Dvorák’s “New World” Symphony: Dvorák’s works are readily accessible and easy to listen to, but certainly not “easy listening.” A recent New York Times article talked about how Dvorák ended up in Iowa, where he wrote this symphony.

Schubert: When I left Wisconsin to move to Ann Arbor to attend the University of Michigan, my sister (then a senior at the University of Wisconsin) made a couple of cassette tapes for me of some of her favorite pieces by Schubert, which I listened to constantly for several years. Among the highlights: Dietrich Fischer-Dieskau singing Die schöne Müllerin, the “Trout” Quintet and the Rondo in D Major for piano duo. Sadly, her tape ran out in the middle of the work, and it was years before I heard how it ended.

Shostakovich: Michael Gowing, the former UMS ticket office manager who retired over a decade ago, considered Shostakovich a “B movie composer,” but I always loved his works. While in college here at U-M, I heard Mariss Jansons conduct the Oslo Philharmonic in Shostakovich’s Symphony No. 7 with its Bolero-like theme, and it was an extraordinary event that began a lifelong appreciation for Shostakovich’s works. I still love listening to the string quartets (especially Nos. 7, 8, and 15), his piano quintet, and many of the symphonies. The Kirov Orchestra’s performance of his Symphony No. 13 several years ago left me in tears, completely shaken at the power of music.

Listen to various selections and recordings of Sara’s picks on Spotify:

What did you think about this playlist? Share your thoughts or song suggestions in the comments below.

Glimmers of Light and Dark with the London Philharmonic

The London Philharmonic’s concert this Tuesday, December 6, in Hill Auditorium, features an intriguing program of the familiar, dramatic and mystifying. With Mozart’s beloved Violin Concerto no. 5, Matthias Pintscher’s seething and violent towards Osiris (2005) and Tchaikovsky’s rarely performed “Manfred” Symphony, the performance will begin in a delicate, comfortable musical environment and then take the audience on a wild ride through space and time, concluding with a prodigious and fantastical tone poem.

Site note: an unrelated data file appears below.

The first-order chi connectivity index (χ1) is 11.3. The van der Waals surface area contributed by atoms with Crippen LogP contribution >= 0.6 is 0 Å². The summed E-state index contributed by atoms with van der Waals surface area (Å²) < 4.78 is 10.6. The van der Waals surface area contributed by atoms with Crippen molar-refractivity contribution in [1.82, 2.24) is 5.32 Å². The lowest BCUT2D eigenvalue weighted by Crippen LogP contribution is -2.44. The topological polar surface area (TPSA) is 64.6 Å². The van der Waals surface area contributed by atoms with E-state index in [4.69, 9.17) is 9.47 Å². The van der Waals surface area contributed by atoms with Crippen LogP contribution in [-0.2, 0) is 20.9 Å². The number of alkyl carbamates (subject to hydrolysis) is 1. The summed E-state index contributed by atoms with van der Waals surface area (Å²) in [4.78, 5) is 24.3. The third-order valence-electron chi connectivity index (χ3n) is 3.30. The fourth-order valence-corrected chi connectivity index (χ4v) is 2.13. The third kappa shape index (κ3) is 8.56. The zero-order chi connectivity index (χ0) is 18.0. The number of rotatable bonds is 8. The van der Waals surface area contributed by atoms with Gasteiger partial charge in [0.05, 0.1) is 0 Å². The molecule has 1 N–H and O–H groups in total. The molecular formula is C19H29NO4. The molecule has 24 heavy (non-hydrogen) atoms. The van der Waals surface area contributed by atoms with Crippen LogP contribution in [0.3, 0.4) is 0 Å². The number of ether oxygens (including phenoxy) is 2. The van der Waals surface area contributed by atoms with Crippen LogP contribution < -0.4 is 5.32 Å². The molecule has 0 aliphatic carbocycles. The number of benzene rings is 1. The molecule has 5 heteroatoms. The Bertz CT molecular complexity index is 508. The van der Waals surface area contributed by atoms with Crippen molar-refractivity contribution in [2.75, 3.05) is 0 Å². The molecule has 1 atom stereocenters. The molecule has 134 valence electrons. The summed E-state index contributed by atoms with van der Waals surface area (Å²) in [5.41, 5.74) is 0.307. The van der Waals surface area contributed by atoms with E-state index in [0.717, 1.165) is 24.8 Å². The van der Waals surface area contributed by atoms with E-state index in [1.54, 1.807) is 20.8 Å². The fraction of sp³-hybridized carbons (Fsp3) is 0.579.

The Mozart concerto opening the evening’s music is an admittedly incongruous aperitif to the Pintscher and Tchaikovsky, simply because those later works are rooted in extra-musical narratives, as I will explain later. The Violin Concerto no. 5 is better known as one of Mozart’s greatest achievements in the concerto repertoire, seamlessly melding technical demands on the soloist with his typically beguiling melodic ideas. According to, this work may be the most commonly performed violin concerto in classical music. Though the piece employs a broadened dramatic scope – and even includes the direction “aperto”, something Mozart usually limited to his operatic scores – the piece is pro forma, lovely Mozart, complete with an indefatigable supply of charming melodies to delight any and all listeners.

Try to savor the halcyon mood of the Mozart as much as possible, be cause towards Osiris and the “Manfred” Symphony could not be two more different works, both in terms of their affect and inspiration. Based on Egyptian mythology, Matthias Pintscher’s towards Osiris was commissioned by conductor Simon Rattle for a 2005 recording of Gustav Holst’s The Planets, released on the EMI Classics Label. Maestro Rattle’s aim was to have a group of living composers create a set of new works to pair with The Planets, which he dubs “The Asteroids”. Though there are no galactic connotations in towards Osiris, the piece does unfold like view a series of disconnected constellations, which eventually become more unified thanks to a gradually energizing percussion part.